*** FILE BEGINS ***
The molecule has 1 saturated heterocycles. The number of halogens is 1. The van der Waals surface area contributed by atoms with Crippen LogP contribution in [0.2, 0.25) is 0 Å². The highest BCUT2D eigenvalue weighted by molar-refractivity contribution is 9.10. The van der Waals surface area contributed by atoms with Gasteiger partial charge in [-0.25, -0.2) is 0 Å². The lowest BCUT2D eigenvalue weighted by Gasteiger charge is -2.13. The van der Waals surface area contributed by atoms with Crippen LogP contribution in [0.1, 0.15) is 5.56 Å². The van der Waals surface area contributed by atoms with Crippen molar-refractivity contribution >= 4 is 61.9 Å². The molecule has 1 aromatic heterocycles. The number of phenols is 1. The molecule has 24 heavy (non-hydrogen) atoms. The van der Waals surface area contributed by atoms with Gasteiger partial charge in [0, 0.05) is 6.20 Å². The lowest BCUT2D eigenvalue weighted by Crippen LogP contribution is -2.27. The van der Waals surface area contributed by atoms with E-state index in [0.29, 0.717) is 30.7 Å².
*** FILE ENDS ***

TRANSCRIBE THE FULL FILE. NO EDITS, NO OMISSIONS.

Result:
The molecule has 1 saturated heterocycles. The number of halogens is 1. The van der Waals surface area contributed by atoms with Crippen LogP contribution in [0.2, 0.25) is 0 Å². The highest BCUT2D eigenvalue weighted by molar-refractivity contribution is 9.10. The van der Waals surface area contributed by atoms with Gasteiger partial charge in [-0.25, -0.2) is 0 Å². The lowest BCUT2D eigenvalue weighted by Gasteiger charge is -2.13. The van der Waals surface area contributed by atoms with Crippen LogP contribution in [0.1, 0.15) is 5.56 Å². The van der Waals surface area contributed by atoms with Crippen molar-refractivity contribution >= 4 is 61.9 Å². The molecule has 1 aromatic heterocycles. The number of phenols is 1. The molecule has 24 heavy (non-hydrogen) atoms. The van der Waals surface area contributed by atoms with Gasteiger partial charge in [0, 0.05) is 6.20 Å². The lowest BCUT2D eigenvalue weighted by Crippen LogP contribution is -2.27. The van der Waals surface area contributed by atoms with E-state index in [0.29, 0.717) is 30.7 Å².